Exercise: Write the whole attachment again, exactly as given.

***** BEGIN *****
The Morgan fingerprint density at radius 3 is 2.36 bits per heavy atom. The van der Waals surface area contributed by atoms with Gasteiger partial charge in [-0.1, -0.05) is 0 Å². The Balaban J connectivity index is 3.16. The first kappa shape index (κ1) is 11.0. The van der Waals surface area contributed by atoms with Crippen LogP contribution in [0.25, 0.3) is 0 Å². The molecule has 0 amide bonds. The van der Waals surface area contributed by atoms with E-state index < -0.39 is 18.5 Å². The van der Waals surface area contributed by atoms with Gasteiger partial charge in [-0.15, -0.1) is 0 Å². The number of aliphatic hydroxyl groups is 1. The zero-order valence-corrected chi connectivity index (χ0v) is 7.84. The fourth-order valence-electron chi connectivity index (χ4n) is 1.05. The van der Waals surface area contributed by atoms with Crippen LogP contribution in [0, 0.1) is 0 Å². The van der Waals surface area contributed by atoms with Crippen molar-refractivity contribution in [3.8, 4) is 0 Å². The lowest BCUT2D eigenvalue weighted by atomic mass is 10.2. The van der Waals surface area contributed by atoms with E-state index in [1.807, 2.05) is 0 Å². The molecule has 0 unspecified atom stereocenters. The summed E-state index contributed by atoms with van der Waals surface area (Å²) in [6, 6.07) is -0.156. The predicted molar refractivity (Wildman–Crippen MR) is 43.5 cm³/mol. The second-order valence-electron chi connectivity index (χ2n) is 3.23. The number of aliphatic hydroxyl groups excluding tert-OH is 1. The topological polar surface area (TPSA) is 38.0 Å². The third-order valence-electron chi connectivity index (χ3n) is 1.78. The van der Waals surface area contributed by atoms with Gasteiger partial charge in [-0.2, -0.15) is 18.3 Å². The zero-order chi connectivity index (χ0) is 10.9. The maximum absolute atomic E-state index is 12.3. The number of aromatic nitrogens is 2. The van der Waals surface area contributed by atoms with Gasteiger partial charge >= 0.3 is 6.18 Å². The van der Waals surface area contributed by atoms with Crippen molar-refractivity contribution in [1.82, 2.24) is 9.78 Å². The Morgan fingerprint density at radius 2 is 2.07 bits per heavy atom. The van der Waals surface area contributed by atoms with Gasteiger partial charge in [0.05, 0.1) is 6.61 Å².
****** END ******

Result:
The Morgan fingerprint density at radius 3 is 2.36 bits per heavy atom. The van der Waals surface area contributed by atoms with Gasteiger partial charge in [-0.1, -0.05) is 0 Å². The Balaban J connectivity index is 3.16. The first kappa shape index (κ1) is 11.0. The van der Waals surface area contributed by atoms with Crippen LogP contribution in [0.25, 0.3) is 0 Å². The molecule has 0 amide bonds. The van der Waals surface area contributed by atoms with E-state index < -0.39 is 18.5 Å². The van der Waals surface area contributed by atoms with Gasteiger partial charge in [-0.15, -0.1) is 0 Å². The number of aliphatic hydroxyl groups is 1. The zero-order valence-corrected chi connectivity index (χ0v) is 7.84. The fourth-order valence-electron chi connectivity index (χ4n) is 1.05. The van der Waals surface area contributed by atoms with Crippen LogP contribution in [0, 0.1) is 0 Å². The van der Waals surface area contributed by atoms with Crippen molar-refractivity contribution in [3.8, 4) is 0 Å². The lowest BCUT2D eigenvalue weighted by atomic mass is 10.2. The van der Waals surface area contributed by atoms with E-state index in [1.807, 2.05) is 0 Å². The molecule has 0 unspecified atom stereocenters. The summed E-state index contributed by atoms with van der Waals surface area (Å²) in [6, 6.07) is -0.156. The predicted molar refractivity (Wildman–Crippen MR) is 43.5 cm³/mol. The second-order valence-electron chi connectivity index (χ2n) is 3.23. The number of aliphatic hydroxyl groups excluding tert-OH is 1. The topological polar surface area (TPSA) is 38.0 Å². The third-order valence-electron chi connectivity index (χ3n) is 1.78. The van der Waals surface area contributed by atoms with Gasteiger partial charge in [-0.2, -0.15) is 18.3 Å². The zero-order chi connectivity index (χ0) is 10.9. The maximum absolute atomic E-state index is 12.3. The number of aromatic nitrogens is 2. The van der Waals surface area contributed by atoms with Gasteiger partial charge >= 0.3 is 6.18 Å². The van der Waals surface area contributed by atoms with Crippen molar-refractivity contribution in [1.82, 2.24) is 9.78 Å². The Morgan fingerprint density at radius 2 is 2.07 bits per heavy atom. The van der Waals surface area contributed by atoms with Gasteiger partial charge in [0.05, 0.1) is 6.61 Å².